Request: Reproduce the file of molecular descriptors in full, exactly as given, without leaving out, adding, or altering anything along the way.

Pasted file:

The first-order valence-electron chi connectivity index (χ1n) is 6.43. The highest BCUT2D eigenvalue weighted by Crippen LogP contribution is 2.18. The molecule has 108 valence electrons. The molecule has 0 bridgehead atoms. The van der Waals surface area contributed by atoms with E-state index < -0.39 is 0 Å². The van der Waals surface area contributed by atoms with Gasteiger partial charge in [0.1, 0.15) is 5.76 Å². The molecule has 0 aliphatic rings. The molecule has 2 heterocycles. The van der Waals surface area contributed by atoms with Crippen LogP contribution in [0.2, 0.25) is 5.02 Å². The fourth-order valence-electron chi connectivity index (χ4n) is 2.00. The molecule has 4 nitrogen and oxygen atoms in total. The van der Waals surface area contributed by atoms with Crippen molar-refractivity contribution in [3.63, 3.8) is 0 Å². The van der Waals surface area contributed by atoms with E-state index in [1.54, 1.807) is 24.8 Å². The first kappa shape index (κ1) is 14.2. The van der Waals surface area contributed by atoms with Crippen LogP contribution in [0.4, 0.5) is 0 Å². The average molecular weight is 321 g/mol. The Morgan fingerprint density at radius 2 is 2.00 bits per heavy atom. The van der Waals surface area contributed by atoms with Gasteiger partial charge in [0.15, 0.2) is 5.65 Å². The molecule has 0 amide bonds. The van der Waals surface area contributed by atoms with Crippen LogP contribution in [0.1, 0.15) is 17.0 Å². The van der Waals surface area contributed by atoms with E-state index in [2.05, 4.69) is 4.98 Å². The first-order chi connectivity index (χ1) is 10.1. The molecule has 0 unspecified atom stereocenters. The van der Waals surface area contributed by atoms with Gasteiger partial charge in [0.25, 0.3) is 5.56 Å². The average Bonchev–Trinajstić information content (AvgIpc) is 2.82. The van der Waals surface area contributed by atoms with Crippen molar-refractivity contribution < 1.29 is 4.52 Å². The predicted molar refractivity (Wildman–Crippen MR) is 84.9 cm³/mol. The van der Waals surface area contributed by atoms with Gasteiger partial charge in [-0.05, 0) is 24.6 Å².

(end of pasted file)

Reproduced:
The first-order valence-electron chi connectivity index (χ1n) is 6.43. The highest BCUT2D eigenvalue weighted by Crippen LogP contribution is 2.18. The molecule has 108 valence electrons. The molecule has 0 bridgehead atoms. The van der Waals surface area contributed by atoms with E-state index < -0.39 is 0 Å². The van der Waals surface area contributed by atoms with Gasteiger partial charge in [0.1, 0.15) is 5.76 Å². The molecule has 0 aliphatic rings. The molecule has 2 heterocycles. The van der Waals surface area contributed by atoms with Crippen LogP contribution in [0.2, 0.25) is 5.02 Å². The fourth-order valence-electron chi connectivity index (χ4n) is 2.00. The molecule has 4 nitrogen and oxygen atoms in total. The van der Waals surface area contributed by atoms with Crippen molar-refractivity contribution in [3.63, 3.8) is 0 Å². The van der Waals surface area contributed by atoms with E-state index in [1.54, 1.807) is 24.8 Å². The first kappa shape index (κ1) is 14.2. The van der Waals surface area contributed by atoms with Crippen LogP contribution in [0.4, 0.5) is 0 Å². The average molecular weight is 321 g/mol. The Morgan fingerprint density at radius 2 is 2.00 bits per heavy atom. The van der Waals surface area contributed by atoms with Gasteiger partial charge in [0.15, 0.2) is 5.65 Å². The molecule has 0 amide bonds. The van der Waals surface area contributed by atoms with Crippen LogP contribution in [0.1, 0.15) is 17.0 Å². The van der Waals surface area contributed by atoms with E-state index in [2.05, 4.69) is 4.98 Å². The first-order chi connectivity index (χ1) is 10.1. The molecule has 0 unspecified atom stereocenters. The van der Waals surface area contributed by atoms with Gasteiger partial charge in [0.25, 0.3) is 5.56 Å². The average Bonchev–Trinajstić information content (AvgIpc) is 2.82. The van der Waals surface area contributed by atoms with Crippen molar-refractivity contribution < 1.29 is 4.52 Å². The predicted molar refractivity (Wildman–Crippen MR) is 84.9 cm³/mol. The van der Waals surface area contributed by atoms with Gasteiger partial charge in [-0.05, 0) is 24.6 Å².